Owner’s Home Featured in Denver Life Home and Design
Originally built in the 1940s, a ranch cabin spent years sitting beside Crystal Creek on the winding Taylor Canyon Road near Almont, a small town between Gunnison and Crested Butte. This rich piece of hand-hewn architecture was actually slated for demolition in 2009. That’s when Scott Hargrove, owner of Crested Butte-based Hargrove Construction, decided to dismantle and store it until there was a chance to give it life once again.
Chuck and Holly Schiavo from Edmond, Okla., had just purchased a lot at Wilder on the Taylor, a historic ranch on a 2-mile stretch of the Taylor River not far from the cabin’s original location, when they met with Hargrove in mid-2014 to discuss building a fishing cabin. He quickly realized this was the chance to give the structure a new life: Teaming up with Jennifer Hartman, principal and co-owner of Sunlit Architecture in Crested Butte, he merged beauty and nostalgia into an exquisite three-bedroom, two-bath log home.
When the 1940s ranch cabin was dismantled, each log was tagged and labeled for easy reconstruction. During the years of storage, the plastic tags did not weather quite as well as the beautiful pieces of aged lumber. Luckily, Hargrove had taken measurements and photographs, and Hartman was the architect for the property when the cabin was removed, so she was well aware of the layout and history.
The bulk of the Schiavos’ home, completed in April 2016, comprises the original log cabin plus an addition built mostly on the river side, including a master bedroom and bathroom, a guest bedroom and patios.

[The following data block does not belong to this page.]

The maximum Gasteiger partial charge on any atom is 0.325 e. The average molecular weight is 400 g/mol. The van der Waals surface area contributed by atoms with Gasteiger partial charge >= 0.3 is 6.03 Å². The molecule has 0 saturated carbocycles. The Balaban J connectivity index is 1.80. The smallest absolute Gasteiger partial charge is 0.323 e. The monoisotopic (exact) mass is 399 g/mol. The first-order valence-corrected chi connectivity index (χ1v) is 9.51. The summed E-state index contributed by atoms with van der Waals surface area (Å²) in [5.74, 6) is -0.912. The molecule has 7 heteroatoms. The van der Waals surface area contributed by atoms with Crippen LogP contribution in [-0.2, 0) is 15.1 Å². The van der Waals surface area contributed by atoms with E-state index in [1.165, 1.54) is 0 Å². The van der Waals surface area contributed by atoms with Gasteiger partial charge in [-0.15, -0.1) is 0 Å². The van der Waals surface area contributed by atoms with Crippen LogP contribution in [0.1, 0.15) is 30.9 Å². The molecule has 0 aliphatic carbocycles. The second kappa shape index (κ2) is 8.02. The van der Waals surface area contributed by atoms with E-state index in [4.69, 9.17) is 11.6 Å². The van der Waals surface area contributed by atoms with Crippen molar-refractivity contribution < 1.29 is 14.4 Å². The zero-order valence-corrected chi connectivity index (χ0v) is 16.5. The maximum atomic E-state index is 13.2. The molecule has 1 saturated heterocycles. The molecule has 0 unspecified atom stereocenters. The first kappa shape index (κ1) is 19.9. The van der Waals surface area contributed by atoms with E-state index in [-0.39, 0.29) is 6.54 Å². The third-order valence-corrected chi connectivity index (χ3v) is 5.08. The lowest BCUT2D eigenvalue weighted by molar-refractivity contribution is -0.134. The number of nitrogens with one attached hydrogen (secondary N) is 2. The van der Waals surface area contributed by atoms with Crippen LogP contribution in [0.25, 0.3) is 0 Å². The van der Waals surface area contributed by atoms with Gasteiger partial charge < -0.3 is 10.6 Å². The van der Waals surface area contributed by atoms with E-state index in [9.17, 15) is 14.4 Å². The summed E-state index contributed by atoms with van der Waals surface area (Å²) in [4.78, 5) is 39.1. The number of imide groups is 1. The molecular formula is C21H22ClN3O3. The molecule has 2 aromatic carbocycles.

A long, rectangular great room, featuring living, dining and kitchen spaces, greets guests as they walk in, and the space is visually divided by trusses that mimic the original design. The kitchen leads to a large laundry room, bunk room, guest room and full bath, and an attached chef’s kitchen/covered patio off the living room transitions into a smaller fire pit and “thinking” patios on the short walk down to the river.
“It was such a cool cabin, and I wanted to save it,” Hargrove says. “When Chuck and Holly purchased property at Wilder and wanted to build a fishing cabin, I said, ‘I have a cabin,’ and we talked it through. They had the confidence and faith to see what might be there and had Jennifer incorporate the old cabin into the new.”
The Schiavos’ vision was to keep the home “rustic and intimate,” Holly says. “We used all of the logs from the original cabin and also included lots of windows to enjoy the views of both the river and mountain behind us and the cattle fields in front of the cabin. We also wanted enough beds to host fishing getaways with friends.”
The home has a low profile, with natural wood stains and a natural color palette, and was positioned along the riverbank close to the existing cottonwoods, evergreens and aspens. “The reason folks are drawn to Wilder on the Taylor is the outdoors. An architect would be remiss to exclude fantastic indoor/outdoor relationships and access to the gold-medal waters,” Hartman says.
Reclaimed hardwood floors and ceilings made from barn wood purchased at Distinguished Wood Products in Carbondale enhance the warm and welcoming feel, and painted cabinets and doors “allow the logs to shine and bring a brightness to the space,” Hartman says. “Holly and Alene Davis did a great job with the interior furnishings, colors and accessories.”
Davis, a designer based in Tulsa and a Crested Butte homeowner, teamed up with Schiavo to find many of the accessories locally, and Holly’s sister, Robi Jones of Tulsa, created most of the painted furniture.
The appliances in the kitchen are state-of-theart antique replicas, with the stove placed where a stone fireplace once stood. Hargrove found an antique potbelly stove from an old barn in Michigan at A & M Salvage in Gunnison that now is part of the Schiavos’ living room.
His favorite aspects of the property are the porches, privacy and sounds of the river. “You don’t know anything else in the world exists,” he says. “The cabin is not overpretentious or overstated; it’s very livable and comfortable.”
Original Article Published by Denver Life Home and Design